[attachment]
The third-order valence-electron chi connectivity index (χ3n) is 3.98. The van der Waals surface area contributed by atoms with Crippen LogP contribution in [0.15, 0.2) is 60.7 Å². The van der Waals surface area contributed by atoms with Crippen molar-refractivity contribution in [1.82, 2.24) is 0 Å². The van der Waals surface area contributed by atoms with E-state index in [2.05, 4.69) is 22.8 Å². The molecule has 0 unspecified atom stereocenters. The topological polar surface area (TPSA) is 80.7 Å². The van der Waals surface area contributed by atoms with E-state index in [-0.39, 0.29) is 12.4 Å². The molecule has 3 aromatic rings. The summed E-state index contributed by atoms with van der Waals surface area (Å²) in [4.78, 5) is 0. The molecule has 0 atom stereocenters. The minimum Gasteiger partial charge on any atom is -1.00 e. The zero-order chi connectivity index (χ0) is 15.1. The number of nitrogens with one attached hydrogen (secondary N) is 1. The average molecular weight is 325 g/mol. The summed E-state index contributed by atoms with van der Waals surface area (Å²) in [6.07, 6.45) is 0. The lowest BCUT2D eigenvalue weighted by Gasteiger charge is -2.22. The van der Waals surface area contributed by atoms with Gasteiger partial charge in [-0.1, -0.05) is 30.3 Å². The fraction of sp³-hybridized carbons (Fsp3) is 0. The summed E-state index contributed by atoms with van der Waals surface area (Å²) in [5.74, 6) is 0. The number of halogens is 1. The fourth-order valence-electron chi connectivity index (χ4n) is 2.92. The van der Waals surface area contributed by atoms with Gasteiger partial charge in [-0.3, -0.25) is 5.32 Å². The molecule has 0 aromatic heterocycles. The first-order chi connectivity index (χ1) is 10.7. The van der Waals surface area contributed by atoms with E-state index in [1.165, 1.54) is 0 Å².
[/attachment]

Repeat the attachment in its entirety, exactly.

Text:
The third-order valence-electron chi connectivity index (χ3n) is 3.98. The van der Waals surface area contributed by atoms with Crippen LogP contribution in [0.15, 0.2) is 60.7 Å². The van der Waals surface area contributed by atoms with Crippen molar-refractivity contribution in [1.82, 2.24) is 0 Å². The van der Waals surface area contributed by atoms with E-state index in [2.05, 4.69) is 22.8 Å². The molecule has 0 unspecified atom stereocenters. The topological polar surface area (TPSA) is 80.7 Å². The van der Waals surface area contributed by atoms with E-state index in [-0.39, 0.29) is 12.4 Å². The molecule has 3 aromatic rings. The summed E-state index contributed by atoms with van der Waals surface area (Å²) in [4.78, 5) is 0. The molecule has 0 atom stereocenters. The minimum Gasteiger partial charge on any atom is -1.00 e. The zero-order chi connectivity index (χ0) is 15.1. The number of nitrogens with one attached hydrogen (secondary N) is 1. The average molecular weight is 325 g/mol. The summed E-state index contributed by atoms with van der Waals surface area (Å²) in [6.07, 6.45) is 0. The lowest BCUT2D eigenvalue weighted by Gasteiger charge is -2.22. The van der Waals surface area contributed by atoms with Gasteiger partial charge in [-0.1, -0.05) is 30.3 Å². The fraction of sp³-hybridized carbons (Fsp3) is 0. The summed E-state index contributed by atoms with van der Waals surface area (Å²) in [5.74, 6) is 0. The number of halogens is 1. The fourth-order valence-electron chi connectivity index (χ4n) is 2.92. The van der Waals surface area contributed by atoms with Gasteiger partial charge in [-0.3, -0.25) is 5.32 Å². The molecule has 0 aromatic heterocycles. The first-order chi connectivity index (χ1) is 10.7. The van der Waals surface area contributed by atoms with E-state index in [1.165, 1.54) is 0 Å².